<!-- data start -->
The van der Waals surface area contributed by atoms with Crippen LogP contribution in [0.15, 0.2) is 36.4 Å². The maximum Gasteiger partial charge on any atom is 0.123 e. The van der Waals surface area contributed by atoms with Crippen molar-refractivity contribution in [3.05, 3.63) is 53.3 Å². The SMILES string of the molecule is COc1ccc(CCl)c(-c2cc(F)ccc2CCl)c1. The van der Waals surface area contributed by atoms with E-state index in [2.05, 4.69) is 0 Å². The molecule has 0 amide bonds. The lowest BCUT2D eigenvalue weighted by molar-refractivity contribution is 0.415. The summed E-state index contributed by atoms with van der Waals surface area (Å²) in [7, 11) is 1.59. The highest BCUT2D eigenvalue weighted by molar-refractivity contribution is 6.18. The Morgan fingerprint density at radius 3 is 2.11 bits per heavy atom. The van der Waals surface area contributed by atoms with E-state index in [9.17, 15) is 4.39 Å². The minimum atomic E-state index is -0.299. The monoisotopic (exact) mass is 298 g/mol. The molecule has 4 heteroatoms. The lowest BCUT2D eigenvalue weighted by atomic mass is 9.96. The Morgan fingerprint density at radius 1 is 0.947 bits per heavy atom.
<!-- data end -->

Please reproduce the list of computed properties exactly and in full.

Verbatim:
The van der Waals surface area contributed by atoms with Crippen LogP contribution in [0.15, 0.2) is 36.4 Å². The maximum Gasteiger partial charge on any atom is 0.123 e. The van der Waals surface area contributed by atoms with Crippen molar-refractivity contribution in [3.05, 3.63) is 53.3 Å². The SMILES string of the molecule is COc1ccc(CCl)c(-c2cc(F)ccc2CCl)c1. The van der Waals surface area contributed by atoms with E-state index in [2.05, 4.69) is 0 Å². The molecule has 0 amide bonds. The lowest BCUT2D eigenvalue weighted by molar-refractivity contribution is 0.415. The summed E-state index contributed by atoms with van der Waals surface area (Å²) in [7, 11) is 1.59. The highest BCUT2D eigenvalue weighted by molar-refractivity contribution is 6.18. The Morgan fingerprint density at radius 3 is 2.11 bits per heavy atom. The van der Waals surface area contributed by atoms with E-state index in [9.17, 15) is 4.39 Å². The minimum atomic E-state index is -0.299. The monoisotopic (exact) mass is 298 g/mol. The molecule has 4 heteroatoms. The lowest BCUT2D eigenvalue weighted by atomic mass is 9.96. The Morgan fingerprint density at radius 1 is 0.947 bits per heavy atom.